Breathe

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Have you ever had to talk yourself through breathing?  Legitimately tell yourself, “Take a breath in…. now blow it out… again…” as if you might stop breathing on the spot if you didn’t remind yourself how to do it?  Have you ever felt the debilitating pain in your chest as you fought to force your body to continue doing, what is supposed to be an involuntary reflex, but is now something that seems impossibly difficult to do?  I have.  It’s a desperate feeling.

Things at home were heating up.  James and John were having a very difficult time together.  John became even more rigid with the kids.  James and John would get into physical altercations.  James would trash the house… he’d go after Quinn… he’d pull her hair… hit her… kick her.  I couldn’t leave the kids alone with John for even two minutes.  When John was with the children someone was always yelling.  Someone was always crying.  Someone was always getting hurt.    These things never happened when I was present, so it always resulted in the kids claiming John did something to them and John denying it.

One day I came down from being upstairs and saw that he had put Quinn in the corner facing the bathroom door for dinner.  When I asked why she was there he said it was because she wouldn’t stop laughing while she was eating.  Even the most mild interactions he had with the children were laced with his need to control and manipulate and make them feel small and insignificant.

James’ behavioral outbursts at school became extreme.  He started having large fits that lasted up to an hour.  He’d punch his teachers in their private areas, spit at them and trash his classroom.  One day, after getting back from a stressful meeting at Family Relations, I received a phone call from the principal.  They were about to call emergency services because they couldn’t calm James down.  I raced to the school, breaking every traffic law there is, walked into his classroom and gently said “enough”.  He fell into my arms and laid there silently as I looked around the classroom and surveyed the damage.  All I could think is, my son is crying out for help.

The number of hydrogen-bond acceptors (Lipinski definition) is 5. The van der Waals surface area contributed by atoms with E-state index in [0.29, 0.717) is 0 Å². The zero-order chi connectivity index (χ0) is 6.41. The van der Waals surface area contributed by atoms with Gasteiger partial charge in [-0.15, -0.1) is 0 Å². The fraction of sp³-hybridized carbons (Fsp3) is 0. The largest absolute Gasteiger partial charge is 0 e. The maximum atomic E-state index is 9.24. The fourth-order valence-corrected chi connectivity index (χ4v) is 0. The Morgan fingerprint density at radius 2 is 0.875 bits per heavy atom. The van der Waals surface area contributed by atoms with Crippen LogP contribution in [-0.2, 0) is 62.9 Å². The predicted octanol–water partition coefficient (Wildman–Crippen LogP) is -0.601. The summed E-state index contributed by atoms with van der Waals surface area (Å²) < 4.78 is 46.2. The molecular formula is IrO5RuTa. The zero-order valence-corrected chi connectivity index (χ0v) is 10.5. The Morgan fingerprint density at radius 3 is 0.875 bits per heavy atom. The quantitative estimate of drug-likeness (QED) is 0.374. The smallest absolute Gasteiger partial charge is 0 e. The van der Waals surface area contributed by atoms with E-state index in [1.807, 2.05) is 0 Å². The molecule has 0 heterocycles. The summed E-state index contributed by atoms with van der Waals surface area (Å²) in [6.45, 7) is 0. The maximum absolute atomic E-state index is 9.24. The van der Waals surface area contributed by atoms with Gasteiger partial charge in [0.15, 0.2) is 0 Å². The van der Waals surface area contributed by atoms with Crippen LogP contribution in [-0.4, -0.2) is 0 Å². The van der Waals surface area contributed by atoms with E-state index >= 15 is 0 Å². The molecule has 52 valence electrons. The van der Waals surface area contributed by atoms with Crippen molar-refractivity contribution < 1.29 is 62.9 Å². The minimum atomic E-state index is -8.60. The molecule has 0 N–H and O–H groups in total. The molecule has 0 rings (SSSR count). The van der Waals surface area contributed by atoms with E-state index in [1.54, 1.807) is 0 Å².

I watched my entire savings leave my bank account to pay for a lawyer.  I started to worry about how I was going to pay to take care of the children after the divorce.  John was fighting me on every penny.  He didn’t want to pay child support.  He wanted to keep the house for himself.  He wanted me to be frightened and desperate…. and I was.  I was also afraid of what would happen after the divorce when I wasn’t there to referee his time with the children.  I was terrified he was going to do something extreme.

And all the while, he was terrifying me.  He’d make subtle threatening statements.  He’d put his face in mine, nose to nose, yelling something at me while I stood as still as I could hoping he’d walk away.  As soon as the children were in bed, I’d go back to the bedroom, lock the door and curl up in bed listening…. ready to call for help if I heard him come to the door.

Then … one day at work… right after my students walked out of my classroom… I felt it.  Everything crashed down on me.  The fake smile that I had plastered on my face faltered.  My lungs stopped working.  They just stopped.  I started hyperventilating.  Tears filled my eyes.  My head hurt.  My heart hurt.  “Breathe Sharon.  Breathe.”  It  didn’t work.  “Breathe!”  I couldn’t do it.  Maybe it would be easier not to fight it.  Maybe my body just couldn’t take this stress anymore.  It’s be so easy to just let go.

And then I looked over at my desk and saw a picture of my daughter wearing a shirt that said “You’ve got this Mom”… and I took a breath.  I thought of my son’s smile… and I took another.  Slowly I managed to take one labored breath after another until my heartbeat started to slow and the room stopped spinning.

I did not have the luxury of falling to pieces.  They needed me.  They needed me to get them out of that house.  They needed me to get them away from the abuse.  These kids were relying on me to get them a better life.  Letting the weight of it all disable me would be selfish.  So I continued to force the air to fill my lungs.. in and out… until the fake smile returned to my face.

I opened my classroom door to get the next group of students.  Not a soul would have known that just a few short minutes ago I could feel everything slipping through my fingers.  It was lonely.  It was scary.  I felt completely desperate inside.  But I put one foot in front of the other…. took one breath after another… because James and Quinn needed me to.

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